When I was a new Christian there began appearing a plethora of books on the value of prayer in the process of physical and emotional healing. In my naivete, I thought "Wow, the secular world is beginning to acknowledge the truth of the Gospel!" Actually, what the secular world was acknowledging was not the Gospel, but a kind of spirituality that embraced all religions. In other words, the medical field and the world of science was beginning to revise their complete hostility to religious experience. This revision was not an affirmation of the Christian revelation as contained in the Scriptures and the Incarnation of Jesus Christ. This new spirituality embraced all religions as equally true and derived from the same sources. All ethical systems deriving from these religions are treated as basically alike. Some Christians treat this phenomenon as a good thing. According to them, it is much easier to introduce Jesus to people in such a climate than before, when the most prominent intellectual opposition to the Gospel was atheism, which mistrusted all religious experiences. While I cannot argue against this contention, it should be kept in mind that the enemy of our souls can manipulate any positive trend for his own purposes. If he cannot defeat the Church through atheism alone, why not defeat it through a spirituality the world can adopt but which does not require repentance and salvation to practice. Such a spirituality undermines the unique truth claims of God's Word regarding Creation and the exclusivity of Christ as the only way to God. While such spirituality encourages people to be kind to one another, it rejects as the source of power to live rightly the Holy Spirit as the third person of the Trinity residing in us. All Orthodox doctrines of Christianity are viewed with suspicion as shackles preventing self fulfillment. All personal lifestyle choices are considered equally valid. Modern Science, rejecting the Christian base which gave it birth, has become an ally of such a spirituality, undermining not only belief in the truth claims of the Gospel, but the existence of the personal God who created man and the Universe.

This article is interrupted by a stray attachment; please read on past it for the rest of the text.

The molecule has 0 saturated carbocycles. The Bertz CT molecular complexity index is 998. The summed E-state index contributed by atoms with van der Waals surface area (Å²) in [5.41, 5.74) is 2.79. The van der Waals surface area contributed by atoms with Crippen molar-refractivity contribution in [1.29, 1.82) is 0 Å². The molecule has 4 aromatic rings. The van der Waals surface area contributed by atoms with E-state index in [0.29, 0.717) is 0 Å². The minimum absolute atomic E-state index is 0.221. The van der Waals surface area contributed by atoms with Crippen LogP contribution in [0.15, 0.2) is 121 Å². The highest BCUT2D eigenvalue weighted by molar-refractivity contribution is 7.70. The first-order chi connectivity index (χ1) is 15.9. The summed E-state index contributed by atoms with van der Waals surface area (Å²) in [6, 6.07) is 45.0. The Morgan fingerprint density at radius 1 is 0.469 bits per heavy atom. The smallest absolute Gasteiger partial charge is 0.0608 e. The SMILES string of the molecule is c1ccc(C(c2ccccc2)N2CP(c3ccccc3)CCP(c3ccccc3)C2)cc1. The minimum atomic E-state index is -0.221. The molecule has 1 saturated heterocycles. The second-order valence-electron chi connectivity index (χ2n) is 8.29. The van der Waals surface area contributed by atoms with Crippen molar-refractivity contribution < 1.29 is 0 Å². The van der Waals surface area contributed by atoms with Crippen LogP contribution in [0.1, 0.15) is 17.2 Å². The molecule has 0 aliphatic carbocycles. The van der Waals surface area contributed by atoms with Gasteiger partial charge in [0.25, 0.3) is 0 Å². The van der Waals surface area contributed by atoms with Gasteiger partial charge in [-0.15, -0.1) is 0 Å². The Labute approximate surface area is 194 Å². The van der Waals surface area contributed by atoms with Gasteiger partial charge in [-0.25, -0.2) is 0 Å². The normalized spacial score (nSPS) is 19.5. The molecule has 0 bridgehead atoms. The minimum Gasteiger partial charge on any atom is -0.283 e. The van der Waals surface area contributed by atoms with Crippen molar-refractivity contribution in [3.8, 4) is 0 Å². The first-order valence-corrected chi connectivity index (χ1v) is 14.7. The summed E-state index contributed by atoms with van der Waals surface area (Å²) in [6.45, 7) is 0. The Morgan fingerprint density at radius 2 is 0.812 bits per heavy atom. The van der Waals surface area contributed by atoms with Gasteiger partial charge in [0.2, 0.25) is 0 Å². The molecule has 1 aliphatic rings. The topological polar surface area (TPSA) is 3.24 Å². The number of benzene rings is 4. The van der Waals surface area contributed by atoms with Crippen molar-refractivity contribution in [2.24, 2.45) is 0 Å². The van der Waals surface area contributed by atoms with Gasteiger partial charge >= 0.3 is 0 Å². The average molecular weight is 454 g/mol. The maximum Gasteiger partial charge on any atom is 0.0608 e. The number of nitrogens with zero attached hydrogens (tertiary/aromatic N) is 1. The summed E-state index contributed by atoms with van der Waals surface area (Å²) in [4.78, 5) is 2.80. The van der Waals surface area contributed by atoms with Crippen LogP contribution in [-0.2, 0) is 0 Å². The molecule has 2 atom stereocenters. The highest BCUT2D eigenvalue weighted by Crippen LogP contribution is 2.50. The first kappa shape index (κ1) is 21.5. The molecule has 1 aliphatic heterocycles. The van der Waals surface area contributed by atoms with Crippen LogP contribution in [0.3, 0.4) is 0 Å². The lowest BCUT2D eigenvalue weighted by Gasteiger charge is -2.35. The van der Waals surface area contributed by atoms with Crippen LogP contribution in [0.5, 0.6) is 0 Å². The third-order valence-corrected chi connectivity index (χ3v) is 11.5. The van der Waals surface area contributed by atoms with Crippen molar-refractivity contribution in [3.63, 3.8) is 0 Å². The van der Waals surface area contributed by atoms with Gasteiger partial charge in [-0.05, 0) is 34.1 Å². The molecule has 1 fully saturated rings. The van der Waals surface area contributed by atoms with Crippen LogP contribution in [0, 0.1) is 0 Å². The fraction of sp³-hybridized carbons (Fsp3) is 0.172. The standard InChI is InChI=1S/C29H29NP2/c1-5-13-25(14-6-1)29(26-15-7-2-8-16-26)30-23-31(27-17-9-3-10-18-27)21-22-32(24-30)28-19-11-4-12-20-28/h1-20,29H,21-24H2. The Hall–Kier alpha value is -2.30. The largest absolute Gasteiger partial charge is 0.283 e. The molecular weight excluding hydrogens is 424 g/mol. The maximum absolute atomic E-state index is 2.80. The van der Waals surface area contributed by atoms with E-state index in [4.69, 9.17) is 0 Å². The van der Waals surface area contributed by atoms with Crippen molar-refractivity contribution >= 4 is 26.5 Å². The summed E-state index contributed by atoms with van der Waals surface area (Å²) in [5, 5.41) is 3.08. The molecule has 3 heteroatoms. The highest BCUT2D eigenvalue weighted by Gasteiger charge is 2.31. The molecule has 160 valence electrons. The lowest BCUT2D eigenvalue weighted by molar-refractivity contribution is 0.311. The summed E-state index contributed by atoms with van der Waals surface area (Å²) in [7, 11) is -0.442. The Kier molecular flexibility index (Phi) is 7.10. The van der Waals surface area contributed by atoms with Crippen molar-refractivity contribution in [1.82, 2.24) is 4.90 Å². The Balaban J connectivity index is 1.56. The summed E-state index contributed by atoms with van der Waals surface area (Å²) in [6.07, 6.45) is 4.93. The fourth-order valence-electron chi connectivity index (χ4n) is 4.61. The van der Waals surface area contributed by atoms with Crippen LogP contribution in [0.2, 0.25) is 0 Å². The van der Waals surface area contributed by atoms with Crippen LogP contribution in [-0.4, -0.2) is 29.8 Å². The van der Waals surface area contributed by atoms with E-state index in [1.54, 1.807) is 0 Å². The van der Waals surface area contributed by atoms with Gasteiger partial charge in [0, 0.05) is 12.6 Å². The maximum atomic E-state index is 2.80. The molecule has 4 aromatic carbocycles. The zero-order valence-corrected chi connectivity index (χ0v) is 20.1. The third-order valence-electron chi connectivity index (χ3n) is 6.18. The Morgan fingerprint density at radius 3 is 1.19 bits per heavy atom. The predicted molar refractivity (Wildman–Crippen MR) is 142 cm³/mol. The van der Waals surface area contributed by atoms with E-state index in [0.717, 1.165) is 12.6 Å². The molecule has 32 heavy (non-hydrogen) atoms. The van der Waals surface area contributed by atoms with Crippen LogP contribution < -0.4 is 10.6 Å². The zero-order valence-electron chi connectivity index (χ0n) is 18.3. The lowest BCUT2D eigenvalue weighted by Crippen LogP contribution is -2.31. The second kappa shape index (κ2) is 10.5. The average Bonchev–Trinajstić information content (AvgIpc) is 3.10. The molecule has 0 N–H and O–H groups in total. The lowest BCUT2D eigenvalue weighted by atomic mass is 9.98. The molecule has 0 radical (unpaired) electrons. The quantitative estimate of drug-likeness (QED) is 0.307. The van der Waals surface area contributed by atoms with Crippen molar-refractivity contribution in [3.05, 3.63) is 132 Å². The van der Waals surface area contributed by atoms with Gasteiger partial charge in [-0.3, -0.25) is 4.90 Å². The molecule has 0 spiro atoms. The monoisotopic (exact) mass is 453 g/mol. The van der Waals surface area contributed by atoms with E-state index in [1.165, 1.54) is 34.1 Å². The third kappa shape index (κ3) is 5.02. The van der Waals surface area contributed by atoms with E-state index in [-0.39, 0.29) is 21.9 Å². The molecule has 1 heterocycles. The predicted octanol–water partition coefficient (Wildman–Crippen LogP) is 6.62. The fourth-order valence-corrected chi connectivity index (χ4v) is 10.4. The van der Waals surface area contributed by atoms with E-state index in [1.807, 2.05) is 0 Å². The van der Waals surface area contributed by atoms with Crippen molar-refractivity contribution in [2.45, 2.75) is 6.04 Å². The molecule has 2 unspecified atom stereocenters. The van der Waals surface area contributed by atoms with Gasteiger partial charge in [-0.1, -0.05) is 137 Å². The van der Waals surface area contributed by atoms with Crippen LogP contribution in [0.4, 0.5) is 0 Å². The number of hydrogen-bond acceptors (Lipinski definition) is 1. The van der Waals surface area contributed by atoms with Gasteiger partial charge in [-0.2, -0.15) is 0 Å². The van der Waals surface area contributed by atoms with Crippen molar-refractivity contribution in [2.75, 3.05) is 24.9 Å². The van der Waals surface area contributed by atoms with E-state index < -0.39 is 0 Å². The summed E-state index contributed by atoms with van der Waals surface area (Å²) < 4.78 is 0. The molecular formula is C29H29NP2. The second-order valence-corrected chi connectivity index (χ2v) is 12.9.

Here are some links to illustrate how modern science without a Christian base is attempting to shape peoples religious views:
Last May David Brooks published an article on how neuroscience, the study of the brain, is being used to claim that all religious experiences have their origins in chemical processes within the brain. "The Cognitive revolution is not going to end up undermining faith in God," Brooks contends. "...its going to end up challenging faith in the Bible." In other words, people will not disbelieve in the existence of a god, but they will not accept the God revealed through the Old and New Testaments who can only be approached through Christ. Brooks goes on to say, "Orthodox believers are going to have to defend particular doctrines and particular biblical teachings. They are going to have to defend the idea of a personal God, and explain why specific theologies are true guides for behavior today." Brooks does not say this, but one of those theologies we will have to defend is holiness of heart and life. Its not enough to ask whether the Church is ready to combat this trend intellectually. We must ask ourselves as individuals whether our private lives affirm the truth of those "specific theologies that are guides for behavior today."